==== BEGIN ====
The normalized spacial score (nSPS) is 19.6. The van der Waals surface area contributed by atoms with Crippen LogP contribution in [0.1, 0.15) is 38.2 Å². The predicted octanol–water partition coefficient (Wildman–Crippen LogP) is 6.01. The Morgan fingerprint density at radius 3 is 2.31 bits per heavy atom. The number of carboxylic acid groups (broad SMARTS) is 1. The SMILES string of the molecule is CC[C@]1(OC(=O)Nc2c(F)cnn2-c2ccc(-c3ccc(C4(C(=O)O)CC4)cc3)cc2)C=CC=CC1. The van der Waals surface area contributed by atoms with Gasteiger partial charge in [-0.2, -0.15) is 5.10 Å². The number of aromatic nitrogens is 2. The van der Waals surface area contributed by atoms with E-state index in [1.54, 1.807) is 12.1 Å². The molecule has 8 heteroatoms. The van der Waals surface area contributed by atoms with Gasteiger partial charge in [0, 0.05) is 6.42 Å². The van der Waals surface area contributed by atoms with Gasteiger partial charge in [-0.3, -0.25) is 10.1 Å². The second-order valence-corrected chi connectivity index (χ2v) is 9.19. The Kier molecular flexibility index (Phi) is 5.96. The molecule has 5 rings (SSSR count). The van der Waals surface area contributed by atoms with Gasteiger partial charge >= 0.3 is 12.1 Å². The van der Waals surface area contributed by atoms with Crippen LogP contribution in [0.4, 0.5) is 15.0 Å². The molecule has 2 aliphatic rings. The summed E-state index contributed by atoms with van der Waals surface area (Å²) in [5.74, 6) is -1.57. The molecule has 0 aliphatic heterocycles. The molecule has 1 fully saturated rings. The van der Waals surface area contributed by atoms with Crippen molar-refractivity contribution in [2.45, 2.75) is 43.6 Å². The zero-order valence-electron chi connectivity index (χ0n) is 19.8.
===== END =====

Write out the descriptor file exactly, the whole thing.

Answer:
The normalized spacial score (nSPS) is 19.6. The van der Waals surface area contributed by atoms with Crippen LogP contribution in [0.1, 0.15) is 38.2 Å². The predicted octanol–water partition coefficient (Wildman–Crippen LogP) is 6.01. The Morgan fingerprint density at radius 3 is 2.31 bits per heavy atom. The number of carboxylic acid groups (broad SMARTS) is 1. The SMILES string of the molecule is CC[C@]1(OC(=O)Nc2c(F)cnn2-c2ccc(-c3ccc(C4(C(=O)O)CC4)cc3)cc2)C=CC=CC1. The van der Waals surface area contributed by atoms with Gasteiger partial charge in [-0.2, -0.15) is 5.10 Å². The number of aromatic nitrogens is 2. The van der Waals surface area contributed by atoms with E-state index in [1.54, 1.807) is 12.1 Å². The molecule has 8 heteroatoms. The van der Waals surface area contributed by atoms with Gasteiger partial charge in [0, 0.05) is 6.42 Å². The van der Waals surface area contributed by atoms with Gasteiger partial charge in [-0.3, -0.25) is 10.1 Å². The second-order valence-corrected chi connectivity index (χ2v) is 9.19. The Kier molecular flexibility index (Phi) is 5.96. The molecule has 5 rings (SSSR count). The van der Waals surface area contributed by atoms with Gasteiger partial charge >= 0.3 is 12.1 Å². The van der Waals surface area contributed by atoms with Crippen LogP contribution in [0.4, 0.5) is 15.0 Å². The molecule has 2 aliphatic rings. The summed E-state index contributed by atoms with van der Waals surface area (Å²) in [5.74, 6) is -1.57. The molecule has 0 aliphatic heterocycles. The molecule has 1 fully saturated rings. The van der Waals surface area contributed by atoms with Crippen molar-refractivity contribution in [2.45, 2.75) is 43.6 Å². The zero-order valence-electron chi connectivity index (χ0n) is 19.8.